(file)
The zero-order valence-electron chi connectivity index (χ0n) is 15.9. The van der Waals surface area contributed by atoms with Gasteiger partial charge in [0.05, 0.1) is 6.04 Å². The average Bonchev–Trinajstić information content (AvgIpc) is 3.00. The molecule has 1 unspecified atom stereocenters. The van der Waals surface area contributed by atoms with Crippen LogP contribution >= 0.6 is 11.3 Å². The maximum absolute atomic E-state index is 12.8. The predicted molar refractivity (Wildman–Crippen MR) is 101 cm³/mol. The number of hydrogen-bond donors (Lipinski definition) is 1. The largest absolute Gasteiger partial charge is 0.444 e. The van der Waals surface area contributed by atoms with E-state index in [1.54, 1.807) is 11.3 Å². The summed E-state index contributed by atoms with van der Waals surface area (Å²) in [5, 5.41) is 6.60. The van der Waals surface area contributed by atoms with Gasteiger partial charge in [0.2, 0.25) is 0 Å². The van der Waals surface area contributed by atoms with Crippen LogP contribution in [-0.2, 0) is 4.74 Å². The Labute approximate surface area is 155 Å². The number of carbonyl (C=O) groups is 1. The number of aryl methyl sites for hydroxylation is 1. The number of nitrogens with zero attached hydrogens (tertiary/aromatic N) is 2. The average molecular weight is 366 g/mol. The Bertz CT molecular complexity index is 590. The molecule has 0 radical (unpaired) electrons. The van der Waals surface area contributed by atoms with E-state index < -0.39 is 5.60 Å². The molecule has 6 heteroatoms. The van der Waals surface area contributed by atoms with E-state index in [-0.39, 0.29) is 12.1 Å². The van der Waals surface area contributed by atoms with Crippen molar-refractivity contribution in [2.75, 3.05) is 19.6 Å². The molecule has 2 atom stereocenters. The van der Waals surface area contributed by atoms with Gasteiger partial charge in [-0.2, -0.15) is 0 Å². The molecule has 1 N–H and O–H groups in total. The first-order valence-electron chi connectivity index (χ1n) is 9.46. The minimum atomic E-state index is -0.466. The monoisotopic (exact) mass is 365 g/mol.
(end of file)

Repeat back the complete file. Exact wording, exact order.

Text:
The zero-order valence-electron chi connectivity index (χ0n) is 15.9. The van der Waals surface area contributed by atoms with Gasteiger partial charge in [0.05, 0.1) is 6.04 Å². The average Bonchev–Trinajstić information content (AvgIpc) is 3.00. The molecule has 1 unspecified atom stereocenters. The van der Waals surface area contributed by atoms with Crippen LogP contribution >= 0.6 is 11.3 Å². The maximum absolute atomic E-state index is 12.8. The predicted molar refractivity (Wildman–Crippen MR) is 101 cm³/mol. The number of hydrogen-bond donors (Lipinski definition) is 1. The largest absolute Gasteiger partial charge is 0.444 e. The van der Waals surface area contributed by atoms with E-state index in [1.54, 1.807) is 11.3 Å². The summed E-state index contributed by atoms with van der Waals surface area (Å²) in [5, 5.41) is 6.60. The van der Waals surface area contributed by atoms with Gasteiger partial charge in [0.2, 0.25) is 0 Å². The van der Waals surface area contributed by atoms with Crippen LogP contribution in [-0.2, 0) is 4.74 Å². The Labute approximate surface area is 155 Å². The number of carbonyl (C=O) groups is 1. The number of aryl methyl sites for hydroxylation is 1. The number of nitrogens with zero attached hydrogens (tertiary/aromatic N) is 2. The average molecular weight is 366 g/mol. The Bertz CT molecular complexity index is 590. The molecule has 0 radical (unpaired) electrons. The van der Waals surface area contributed by atoms with E-state index < -0.39 is 5.60 Å². The molecule has 6 heteroatoms. The van der Waals surface area contributed by atoms with E-state index in [-0.39, 0.29) is 12.1 Å². The van der Waals surface area contributed by atoms with Crippen molar-refractivity contribution in [2.75, 3.05) is 19.6 Å². The molecule has 2 atom stereocenters. The van der Waals surface area contributed by atoms with Gasteiger partial charge in [-0.2, -0.15) is 0 Å². The molecule has 1 N–H and O–H groups in total. The first-order valence-electron chi connectivity index (χ1n) is 9.46. The minimum atomic E-state index is -0.466. The monoisotopic (exact) mass is 365 g/mol.